You see this in all the industries. Apple after Steve Jobs. Car manufacturers who were eventually run by "businessmen who understood the auto markets" instead of "a car geek who understood business" the entire industry turned into regurgitated pablum with a few occasional bursts of brilliance by a car geek that broke through the red tape. I worked in the consumer electronics industry and have seen first hand how once highly held and coveted products have been turned into cheap commodities by a "fresh executive team" because it's easier to sell to the masses who don't understand the finer details of a product than it is to actually push the envelope and innovate your product into the next generation. Then, when that market dies out completely because the enthusiasts don't want your product because it sucks so the masses don't want it anymore because "it's not cool", the CEOs blame the market for being fickle.

    • MBAs are the soldiers of the financial system and it doesn't matter one bit if they run their companies to the ground, because that does not hurt the system at all, in fact a failed company creates opportunities for the system to advance.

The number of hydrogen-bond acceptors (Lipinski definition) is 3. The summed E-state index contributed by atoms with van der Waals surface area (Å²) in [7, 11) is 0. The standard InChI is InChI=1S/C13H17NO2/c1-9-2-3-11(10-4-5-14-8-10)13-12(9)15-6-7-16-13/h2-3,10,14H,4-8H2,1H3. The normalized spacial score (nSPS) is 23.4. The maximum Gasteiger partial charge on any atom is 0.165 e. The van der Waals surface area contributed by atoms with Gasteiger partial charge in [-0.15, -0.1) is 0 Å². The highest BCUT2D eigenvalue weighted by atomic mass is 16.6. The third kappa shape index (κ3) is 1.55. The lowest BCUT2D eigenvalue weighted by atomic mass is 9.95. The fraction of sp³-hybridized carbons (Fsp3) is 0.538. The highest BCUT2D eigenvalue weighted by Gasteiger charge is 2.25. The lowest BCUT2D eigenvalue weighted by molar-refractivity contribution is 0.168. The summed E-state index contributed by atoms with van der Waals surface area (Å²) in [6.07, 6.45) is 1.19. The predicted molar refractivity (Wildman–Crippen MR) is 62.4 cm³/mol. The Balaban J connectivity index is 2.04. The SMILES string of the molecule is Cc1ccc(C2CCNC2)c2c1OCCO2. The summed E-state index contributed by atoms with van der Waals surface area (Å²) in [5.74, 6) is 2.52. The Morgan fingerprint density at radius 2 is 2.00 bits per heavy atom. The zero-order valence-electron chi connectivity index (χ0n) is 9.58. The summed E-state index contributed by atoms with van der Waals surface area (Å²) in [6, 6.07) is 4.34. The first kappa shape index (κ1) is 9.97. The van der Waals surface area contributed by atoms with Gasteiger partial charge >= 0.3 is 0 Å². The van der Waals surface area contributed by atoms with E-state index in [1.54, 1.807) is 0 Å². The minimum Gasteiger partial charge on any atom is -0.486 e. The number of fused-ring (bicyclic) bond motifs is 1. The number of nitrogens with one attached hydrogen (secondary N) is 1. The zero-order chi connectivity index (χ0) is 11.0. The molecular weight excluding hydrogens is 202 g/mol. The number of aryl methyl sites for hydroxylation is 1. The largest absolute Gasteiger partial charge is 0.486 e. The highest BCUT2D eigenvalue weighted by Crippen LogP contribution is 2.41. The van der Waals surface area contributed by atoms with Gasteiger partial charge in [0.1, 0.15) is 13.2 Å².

• Linux (Score:5, Insightful)

    by phorm ( 591458 ) on Saturday January 24, 2015 @12:24PM (#48892997) Journal

    On one hand, you hear about him flaming out people who break shit in stupid ways.
    On the other, you also hear him accepting blame for not checking things properly himself: "Serves me right for not digging all the way down the mess of macros"

    Whatever his eccentricities, he sounds quite fair to me.

    • by phorm ( 591458 )

      erm, "Linus" not "Linux"

      I see to have a macro built into my muscle-memory on that one :-)

      • by Anonymous Coward

        Serves you right for not digging all the way down the mess of macros ;-)

    • I was thinking the same thing: why isn't Linus spewing his usual foul, withering, tirade at the guy who just broke something? Heck, maybe he even deserves a second meta-tirade for not providing the first one.